The Laurelhurst cardigan is a breeze to make! I think I cut and sewed the whole thing in an hour or so. I made it in a fairly stable knit - limited stretch -  so I added a 1/4" width to the sleeves to make sure they weren't too snug. Otherwise, I sewed up the pattern as is all on my serger.  This cardigan is super earthy and it makes a great counterpoint for the neon Cabin shift. At first I wasn't sure about all the front drape volume but once it was sewn up, I loved it. I can see this getting a lot of use in the fall! 

The fabric came from one of those discount fabric online retailers (specifically Fashionfabricsclub.com). I almost never order fabric online unless I know very specifically what it is, especially from these kind of sites. I bought this jersey on a whim because the color looked quite nice and seemed to have a texture. I have to say, I was really pleasantly suprised! I had bought it originally for the Sloan leggings, but it didn't have enough stretch. Luckily, it turned out to be the perfect fabric for the Laurelhurst. I think the fabric is still available here! The color could best be described as Texas Dirt, rusty colored with flecks of black and orange. The interior of the fabric feels slightly brushed...like a very light sweatshirt fabric.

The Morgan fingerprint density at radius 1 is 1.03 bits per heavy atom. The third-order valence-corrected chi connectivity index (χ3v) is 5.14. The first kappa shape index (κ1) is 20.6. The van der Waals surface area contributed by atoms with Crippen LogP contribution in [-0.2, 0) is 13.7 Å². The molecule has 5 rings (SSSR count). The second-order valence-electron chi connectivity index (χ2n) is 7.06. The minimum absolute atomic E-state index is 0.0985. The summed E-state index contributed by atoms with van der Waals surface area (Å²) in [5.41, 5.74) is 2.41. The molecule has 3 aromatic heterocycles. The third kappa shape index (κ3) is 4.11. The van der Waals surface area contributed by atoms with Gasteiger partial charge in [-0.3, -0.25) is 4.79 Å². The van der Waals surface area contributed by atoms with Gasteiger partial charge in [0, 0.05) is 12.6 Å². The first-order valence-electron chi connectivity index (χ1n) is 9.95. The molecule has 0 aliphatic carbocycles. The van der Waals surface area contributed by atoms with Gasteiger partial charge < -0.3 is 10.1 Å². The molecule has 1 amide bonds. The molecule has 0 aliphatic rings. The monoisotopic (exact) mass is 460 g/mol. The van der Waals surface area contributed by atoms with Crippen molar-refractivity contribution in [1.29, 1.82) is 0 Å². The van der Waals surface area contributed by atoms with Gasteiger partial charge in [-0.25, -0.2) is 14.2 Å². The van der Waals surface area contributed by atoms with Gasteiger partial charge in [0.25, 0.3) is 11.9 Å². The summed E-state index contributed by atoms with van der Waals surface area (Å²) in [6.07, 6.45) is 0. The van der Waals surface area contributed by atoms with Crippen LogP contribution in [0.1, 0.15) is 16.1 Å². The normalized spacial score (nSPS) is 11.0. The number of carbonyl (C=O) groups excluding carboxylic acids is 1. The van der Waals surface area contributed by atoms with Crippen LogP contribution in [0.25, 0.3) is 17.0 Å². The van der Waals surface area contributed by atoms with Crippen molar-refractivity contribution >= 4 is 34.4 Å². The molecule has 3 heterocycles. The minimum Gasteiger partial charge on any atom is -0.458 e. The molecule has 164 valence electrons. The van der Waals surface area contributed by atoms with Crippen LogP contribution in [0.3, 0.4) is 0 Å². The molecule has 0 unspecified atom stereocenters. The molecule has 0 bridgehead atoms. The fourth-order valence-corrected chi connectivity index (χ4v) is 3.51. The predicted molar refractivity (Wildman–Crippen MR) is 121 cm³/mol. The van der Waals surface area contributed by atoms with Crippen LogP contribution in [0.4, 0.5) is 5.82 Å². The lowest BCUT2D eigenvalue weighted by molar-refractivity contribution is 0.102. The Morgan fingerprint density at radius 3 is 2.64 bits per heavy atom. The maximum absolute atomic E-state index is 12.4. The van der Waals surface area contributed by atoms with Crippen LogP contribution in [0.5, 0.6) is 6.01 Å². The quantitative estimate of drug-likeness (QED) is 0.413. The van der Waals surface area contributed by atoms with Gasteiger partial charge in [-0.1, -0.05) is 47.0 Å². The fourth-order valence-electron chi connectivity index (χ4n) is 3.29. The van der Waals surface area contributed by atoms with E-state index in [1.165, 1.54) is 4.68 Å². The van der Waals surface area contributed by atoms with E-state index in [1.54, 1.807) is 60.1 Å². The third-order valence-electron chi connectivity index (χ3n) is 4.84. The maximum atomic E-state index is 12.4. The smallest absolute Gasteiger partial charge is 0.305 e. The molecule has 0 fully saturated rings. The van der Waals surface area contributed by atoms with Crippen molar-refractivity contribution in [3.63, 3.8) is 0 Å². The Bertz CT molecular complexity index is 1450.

The Sloan leggings almost didn't happen, but I really wanted to make them! I've needed a good leggings pattern for running and wearing under shifts and this fit the bill. I made the capri version, the perfect length for having a little something under a short skirt on a hot day. And no, they're not hemmed yet. I couldn't make up my mind about adding a cuff this morning so I folded the excess under and they stayed. So it works for now.

 I really wanted to find an unusual fabric for these that would look neat without competing with the nani iro print. I searched high and low for the just the right fabric but couldn't find exactly what I wanted. Anybody know a good source for an indigo hue medium weight organic cotton spandex jersey with a slight slub? Didn't think so. I think I definitely struggle with the never quenchable desire for "the perfect fabric". I think for my next pair, I'll pick up some undyed heavyweight jersey and try my hand at Indigo (Indiesew has a fun tutorial on indigo dying, btw.)